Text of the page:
But UMBC couldn’t break through in the second half, in one stunning fit of futility failing to score on seven consecutive possessions while trailing by one point. (Those ended with five turnovers and a pair of missed 3-pointers.) UMBC clanged free throws, failed to care for the ball and generally played as if its Under Armours were covered in mud.

UMBC’s run will be stored in the Smithsonian. But this game film should be burned in a basement immediately and never viewed again, as the teams shot a combined 35 percent. Credit UMBC for hanging in. Just don’t ask Odom to show any clips at clinics.

With just over three minutes left, Kansas State built a virtually insurmountable six-point lead with a play that epitomized the athletic mismatch that was on display all night. After a missed jumper by Barry Brown, Kansas State’s Xavier Sneed skied above the rim and hammered home a rebound dunk that bumped the lead to 44-38 with 3:03 remaining.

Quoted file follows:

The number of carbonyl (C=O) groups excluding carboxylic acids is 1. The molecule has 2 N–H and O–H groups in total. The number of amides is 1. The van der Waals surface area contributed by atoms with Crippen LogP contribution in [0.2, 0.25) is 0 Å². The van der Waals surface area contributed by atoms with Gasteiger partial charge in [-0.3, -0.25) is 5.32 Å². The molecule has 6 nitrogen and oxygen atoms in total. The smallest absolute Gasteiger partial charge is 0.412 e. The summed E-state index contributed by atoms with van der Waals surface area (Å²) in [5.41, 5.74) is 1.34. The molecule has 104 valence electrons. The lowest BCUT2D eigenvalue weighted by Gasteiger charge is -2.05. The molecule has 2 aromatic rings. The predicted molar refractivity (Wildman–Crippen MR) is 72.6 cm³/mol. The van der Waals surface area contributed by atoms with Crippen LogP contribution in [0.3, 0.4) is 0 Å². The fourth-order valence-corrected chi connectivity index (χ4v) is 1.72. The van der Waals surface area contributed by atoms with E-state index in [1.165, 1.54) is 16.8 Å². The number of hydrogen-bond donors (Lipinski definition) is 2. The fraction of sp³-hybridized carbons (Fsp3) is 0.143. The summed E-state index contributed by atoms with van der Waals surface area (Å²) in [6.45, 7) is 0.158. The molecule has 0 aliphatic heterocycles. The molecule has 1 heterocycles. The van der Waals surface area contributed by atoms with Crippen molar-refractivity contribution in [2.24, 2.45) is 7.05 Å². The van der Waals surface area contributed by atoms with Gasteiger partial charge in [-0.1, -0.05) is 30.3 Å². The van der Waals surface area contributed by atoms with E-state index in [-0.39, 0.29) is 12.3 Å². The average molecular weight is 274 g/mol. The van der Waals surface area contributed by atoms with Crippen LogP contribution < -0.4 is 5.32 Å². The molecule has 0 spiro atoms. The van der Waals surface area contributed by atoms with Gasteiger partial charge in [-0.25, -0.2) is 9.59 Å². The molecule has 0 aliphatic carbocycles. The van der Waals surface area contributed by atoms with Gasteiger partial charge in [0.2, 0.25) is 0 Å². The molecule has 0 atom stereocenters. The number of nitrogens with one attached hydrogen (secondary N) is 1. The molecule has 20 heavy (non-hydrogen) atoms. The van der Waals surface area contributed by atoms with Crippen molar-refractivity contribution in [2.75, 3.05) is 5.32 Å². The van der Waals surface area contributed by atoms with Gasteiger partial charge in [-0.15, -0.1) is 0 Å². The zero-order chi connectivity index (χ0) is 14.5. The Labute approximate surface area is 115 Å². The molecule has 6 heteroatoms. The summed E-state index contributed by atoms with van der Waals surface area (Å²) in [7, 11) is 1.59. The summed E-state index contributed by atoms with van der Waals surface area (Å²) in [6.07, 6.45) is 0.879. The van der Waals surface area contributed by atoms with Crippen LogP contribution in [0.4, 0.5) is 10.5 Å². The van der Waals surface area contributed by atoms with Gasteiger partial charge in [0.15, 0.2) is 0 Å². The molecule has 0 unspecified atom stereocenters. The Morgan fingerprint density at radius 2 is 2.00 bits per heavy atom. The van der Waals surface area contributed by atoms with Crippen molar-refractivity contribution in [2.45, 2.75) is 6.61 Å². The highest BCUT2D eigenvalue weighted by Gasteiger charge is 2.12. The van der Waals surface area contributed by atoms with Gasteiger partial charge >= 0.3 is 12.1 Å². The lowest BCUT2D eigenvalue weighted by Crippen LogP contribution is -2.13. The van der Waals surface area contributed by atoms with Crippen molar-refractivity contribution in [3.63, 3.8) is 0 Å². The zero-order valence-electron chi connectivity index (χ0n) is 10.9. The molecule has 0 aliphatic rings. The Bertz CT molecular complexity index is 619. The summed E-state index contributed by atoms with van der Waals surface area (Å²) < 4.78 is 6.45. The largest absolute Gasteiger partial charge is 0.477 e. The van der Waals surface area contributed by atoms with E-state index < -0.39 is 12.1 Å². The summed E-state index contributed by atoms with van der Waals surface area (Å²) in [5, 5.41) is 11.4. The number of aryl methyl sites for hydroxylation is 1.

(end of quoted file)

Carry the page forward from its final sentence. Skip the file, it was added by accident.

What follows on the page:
UMBC had one last chance to tie, trailing by three just inside two minutes when Lyles stole the ball and rushed down the court. The flurry ended with a wild possession that included two saves in order to avoid a backcourt violation. That came after Lyles slowed in the lane and one of his teammates ran into him from behind, forcing the loose ball. The possession ended up with UMBC getting the ball back, Lyles knifing into the paint and massive Kansas State center Makol Mawien blocking Lyles’ shot.

Too much size, too much athleticism. Just as the seeds dictated.

UMBC knew the breadth of its accomplishment, even in defeat. The entire team went over to the UMBC cheering section after the game and gave their fans a reverse salute. The Retrievers were right in the game for 39 minutes and couldn’t get the bucket, stop or call to flip the momentum and re-ignite the March magic. UMBC scored 53 points in its near-perfect second half against Virginia on Friday night. It only mustered 43 in the whole game tonight.

Kansas State entered the game with a plan that would most simply be summed up by calling it the complete opposite of what Virginia did. Virginia sat behind its vaunted pack-line defense and didn’t pressure or rattle UMBC. When the Retrievers kept hitting shots, coach Tony Bennett never adjusted – a theme for him in NCAA tournament meltdowns – and UMBC’s offensive success snowballed until it avalanched Virginia’s season. And with it, NCAA history.